Losing Bruce

Greasy Lake, 2010-08-08, by: Rob Azevedo
This is a tale of raw stupidity, and it all starts with desertion.

With that, I’ll get right into it.

Because I’m a Bruce Springsteen cultist, I decided recently to leave the sweet bosom of New Hampshire for one day only and hit the Jersey Shore.

Out of that fever and a well-developed hunch-meter hatched over 25-years, I rallied a buddy from Manchester and my brother for an all-out road trip to Asbury Park, New Jersey to find The Boss.

I’m forty now and should be embarrassed that I still track the 60-year old songwriter with such abandonment, but not Dr J.

To me, Spingsteen’s as iconic as they come, right there with Sear Sucker suits, cigar smoke and Daniel Webster.

I really don’t know how I’d answer if someone offered me an hour of face-time with either Bruce or Jesus. I’d likely extend my hand to the bearded savior and say, “Well, I really hope I get to see you again someday. You and Nana that is.”

First thing I thought as we curved around the Jersey shoreline near Deal was, “What’s up with Hampton Beach? Can’t even find a spot to rinse the sand off my feet there.”

When we reached Asbury Park the atmosphere on the boardwalk only solidified to my intuitiveness. My decision to abandon the Granite State for one day was the right decision, damn it! The Wild Rover will be there tomorrow, as will my wife, children and work. He will not.

The night was falling into place. Alejandro Escovedo, a terrific rocker from Austin, Texas, was on stage at the Stone Pony, the Sistine Chapel of rock clubs. Escovedo alone is worth the five-hour trek to see play. He’s just too slick to explain.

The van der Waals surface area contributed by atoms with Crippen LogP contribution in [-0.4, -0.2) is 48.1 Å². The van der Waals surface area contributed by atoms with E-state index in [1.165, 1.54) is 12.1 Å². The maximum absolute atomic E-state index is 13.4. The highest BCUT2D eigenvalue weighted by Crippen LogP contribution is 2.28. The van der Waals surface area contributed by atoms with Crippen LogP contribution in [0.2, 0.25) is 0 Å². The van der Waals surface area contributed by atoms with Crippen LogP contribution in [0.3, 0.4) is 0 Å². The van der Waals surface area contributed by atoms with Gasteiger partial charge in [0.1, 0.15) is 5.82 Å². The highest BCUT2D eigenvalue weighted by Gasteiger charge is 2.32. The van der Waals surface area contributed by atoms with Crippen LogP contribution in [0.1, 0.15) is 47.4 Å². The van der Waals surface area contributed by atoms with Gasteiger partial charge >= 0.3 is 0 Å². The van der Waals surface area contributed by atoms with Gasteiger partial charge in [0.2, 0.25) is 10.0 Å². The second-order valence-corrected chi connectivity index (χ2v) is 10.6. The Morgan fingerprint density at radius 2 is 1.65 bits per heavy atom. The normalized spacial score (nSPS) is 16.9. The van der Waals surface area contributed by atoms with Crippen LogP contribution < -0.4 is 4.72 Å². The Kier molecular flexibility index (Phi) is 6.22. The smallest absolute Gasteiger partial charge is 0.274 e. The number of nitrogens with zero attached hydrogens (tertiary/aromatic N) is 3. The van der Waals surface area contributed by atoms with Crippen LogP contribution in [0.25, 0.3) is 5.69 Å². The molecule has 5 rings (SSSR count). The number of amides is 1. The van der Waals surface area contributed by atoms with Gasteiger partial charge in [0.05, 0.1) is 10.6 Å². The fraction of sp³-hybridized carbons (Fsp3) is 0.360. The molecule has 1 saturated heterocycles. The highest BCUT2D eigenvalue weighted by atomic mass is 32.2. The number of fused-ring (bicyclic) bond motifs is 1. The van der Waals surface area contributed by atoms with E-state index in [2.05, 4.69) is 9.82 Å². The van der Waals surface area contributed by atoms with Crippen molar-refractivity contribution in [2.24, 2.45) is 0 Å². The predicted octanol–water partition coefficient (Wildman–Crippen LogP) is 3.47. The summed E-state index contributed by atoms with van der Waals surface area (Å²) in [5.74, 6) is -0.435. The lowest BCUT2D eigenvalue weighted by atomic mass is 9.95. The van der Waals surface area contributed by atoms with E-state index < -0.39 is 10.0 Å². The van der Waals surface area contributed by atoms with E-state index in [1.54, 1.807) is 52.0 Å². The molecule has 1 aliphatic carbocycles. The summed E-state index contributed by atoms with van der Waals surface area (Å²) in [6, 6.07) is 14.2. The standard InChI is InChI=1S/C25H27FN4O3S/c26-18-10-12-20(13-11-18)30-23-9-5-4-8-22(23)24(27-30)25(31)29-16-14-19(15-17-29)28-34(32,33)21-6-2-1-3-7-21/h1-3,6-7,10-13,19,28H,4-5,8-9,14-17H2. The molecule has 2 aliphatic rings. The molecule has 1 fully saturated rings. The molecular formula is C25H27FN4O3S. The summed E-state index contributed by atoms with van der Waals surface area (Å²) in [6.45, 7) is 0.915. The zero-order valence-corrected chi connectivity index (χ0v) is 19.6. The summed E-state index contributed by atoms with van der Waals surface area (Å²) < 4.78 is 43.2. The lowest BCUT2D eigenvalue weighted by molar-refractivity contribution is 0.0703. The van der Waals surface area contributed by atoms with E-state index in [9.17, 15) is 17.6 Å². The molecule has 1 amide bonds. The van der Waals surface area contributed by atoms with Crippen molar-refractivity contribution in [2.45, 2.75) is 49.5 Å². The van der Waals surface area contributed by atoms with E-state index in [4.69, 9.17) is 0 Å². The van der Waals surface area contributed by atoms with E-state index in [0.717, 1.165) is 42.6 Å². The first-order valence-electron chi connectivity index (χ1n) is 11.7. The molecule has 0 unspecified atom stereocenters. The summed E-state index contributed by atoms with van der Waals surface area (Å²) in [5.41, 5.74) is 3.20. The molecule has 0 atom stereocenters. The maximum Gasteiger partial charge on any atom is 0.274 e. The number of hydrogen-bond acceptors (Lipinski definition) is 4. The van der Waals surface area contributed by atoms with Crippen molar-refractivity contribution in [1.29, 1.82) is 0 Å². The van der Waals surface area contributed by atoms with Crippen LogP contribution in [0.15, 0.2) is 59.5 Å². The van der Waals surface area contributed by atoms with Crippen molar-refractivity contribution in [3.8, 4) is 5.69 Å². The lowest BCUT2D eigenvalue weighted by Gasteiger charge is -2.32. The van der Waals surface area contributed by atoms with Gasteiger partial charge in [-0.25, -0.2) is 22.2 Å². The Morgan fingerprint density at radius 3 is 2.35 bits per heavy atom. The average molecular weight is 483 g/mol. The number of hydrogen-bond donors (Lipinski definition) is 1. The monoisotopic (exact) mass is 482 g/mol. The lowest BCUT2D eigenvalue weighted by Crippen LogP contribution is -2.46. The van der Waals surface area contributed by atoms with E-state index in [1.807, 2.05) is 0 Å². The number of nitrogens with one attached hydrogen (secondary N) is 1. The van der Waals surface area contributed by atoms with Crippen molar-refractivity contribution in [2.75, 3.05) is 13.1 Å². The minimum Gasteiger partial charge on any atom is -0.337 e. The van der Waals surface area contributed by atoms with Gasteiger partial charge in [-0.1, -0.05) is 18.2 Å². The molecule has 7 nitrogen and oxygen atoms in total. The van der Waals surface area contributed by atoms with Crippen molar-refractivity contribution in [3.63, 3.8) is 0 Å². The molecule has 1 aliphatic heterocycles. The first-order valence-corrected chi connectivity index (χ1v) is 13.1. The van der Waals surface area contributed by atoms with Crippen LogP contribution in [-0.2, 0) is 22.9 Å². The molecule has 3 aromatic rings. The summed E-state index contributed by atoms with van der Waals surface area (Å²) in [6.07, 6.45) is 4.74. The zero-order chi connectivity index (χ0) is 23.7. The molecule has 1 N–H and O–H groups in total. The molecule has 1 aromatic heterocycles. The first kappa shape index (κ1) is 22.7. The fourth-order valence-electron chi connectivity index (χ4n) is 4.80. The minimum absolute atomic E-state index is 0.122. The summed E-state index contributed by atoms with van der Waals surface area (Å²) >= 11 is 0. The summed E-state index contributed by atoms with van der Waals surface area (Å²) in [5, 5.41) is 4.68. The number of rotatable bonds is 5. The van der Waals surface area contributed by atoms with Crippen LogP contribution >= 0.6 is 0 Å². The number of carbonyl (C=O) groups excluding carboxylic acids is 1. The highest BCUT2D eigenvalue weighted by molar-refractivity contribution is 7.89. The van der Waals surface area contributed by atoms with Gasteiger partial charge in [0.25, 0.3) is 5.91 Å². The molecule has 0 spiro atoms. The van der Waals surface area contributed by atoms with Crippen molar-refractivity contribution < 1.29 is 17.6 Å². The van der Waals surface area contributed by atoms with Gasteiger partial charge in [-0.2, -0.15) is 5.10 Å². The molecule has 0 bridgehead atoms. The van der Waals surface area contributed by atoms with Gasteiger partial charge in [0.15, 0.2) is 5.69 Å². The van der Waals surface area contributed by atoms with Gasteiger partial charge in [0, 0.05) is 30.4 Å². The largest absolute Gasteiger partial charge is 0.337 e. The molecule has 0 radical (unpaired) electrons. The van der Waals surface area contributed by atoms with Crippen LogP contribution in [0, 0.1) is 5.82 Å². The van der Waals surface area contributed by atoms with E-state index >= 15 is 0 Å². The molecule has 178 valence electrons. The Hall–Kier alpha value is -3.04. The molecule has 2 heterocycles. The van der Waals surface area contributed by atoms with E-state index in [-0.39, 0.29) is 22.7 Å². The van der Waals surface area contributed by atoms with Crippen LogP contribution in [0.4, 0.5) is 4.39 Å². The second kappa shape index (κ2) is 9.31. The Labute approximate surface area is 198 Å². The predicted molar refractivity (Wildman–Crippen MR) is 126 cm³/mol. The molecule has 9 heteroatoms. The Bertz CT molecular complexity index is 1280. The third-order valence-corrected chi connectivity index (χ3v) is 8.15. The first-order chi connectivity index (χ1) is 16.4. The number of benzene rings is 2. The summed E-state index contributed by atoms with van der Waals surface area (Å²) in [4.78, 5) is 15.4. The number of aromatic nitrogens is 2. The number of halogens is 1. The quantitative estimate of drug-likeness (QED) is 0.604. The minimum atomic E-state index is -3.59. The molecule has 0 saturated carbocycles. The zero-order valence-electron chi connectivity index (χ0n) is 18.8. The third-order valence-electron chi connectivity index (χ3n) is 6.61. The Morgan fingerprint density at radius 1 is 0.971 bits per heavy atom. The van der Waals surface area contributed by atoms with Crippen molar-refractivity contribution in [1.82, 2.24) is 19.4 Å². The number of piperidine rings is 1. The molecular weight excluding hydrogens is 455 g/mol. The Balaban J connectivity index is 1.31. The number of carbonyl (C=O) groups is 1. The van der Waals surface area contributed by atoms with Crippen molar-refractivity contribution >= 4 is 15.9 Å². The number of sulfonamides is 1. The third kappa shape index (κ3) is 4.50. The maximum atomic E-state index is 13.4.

He and Mr. Bruce, who lives just up the road in Rumson, collaborated recently on a few songs, and my gut said Bruce would show up at the club this night, late, almost at closing, and rip a few gems with his buddy Alejandro.

The night progressed. More VO’s and beer and something red. Lots of hopeful chatter about possibility and chance.

In-and-out we went with the doorman’s consent. His body langue was allowing the heathens to freely come and go. Just show the wristband when you come back in. Simple stuff.

Oh, Escovedo was killing it. We were maybe 20 feet from the small stage inside the Pony. The energy was swallowing us up. Everyone feeling what I was feeling.


Escovedo plays a couple more song. It’s late in the evening now, but not that late. My buddy and me decide to step outside for some “fresh air.” One last time. Then let God take over.

I shout to my pal, “Finish up. I can smell him. He’s here.”

We tap out, turn around, wrists up, respecting the law.

A new face appears before us, something much bigger, thicker than the former doorman. “No one’s coming in,” the monster says to us.

“But I got the wristband,” I say.

“Doors are closed.”

Somewhere a father drops an easy homerun ball in front of his son. A bride faints at the alter. A heart stops beating.

I cry and plead, bribing the doorman with my Hyundai.

No chance he says.

Inside, the club begins to swell. I’m blown backwards by the reverberations coming from inside.

Bruce is now onstage.

I begged onto the beast, “I came all the way down from New Hampshire! Please!”


Half-hour later, around the time Bruce and Alejandro were tearing into "Beast of Burden," I’m face down in my pillow at the hotel, dejected as if I just got a DWI. I prayed to be mind-swept. I tried to shower. Nothing worked.

It was an unfathomable brain fart, worthy of a thousand lashings and a weekend of being water boarded.

But I suppose, that’s what I get for leaving New Hampshire.

Never do that again.



2010-07-23 The Stone Pony, Asbury Park, NJ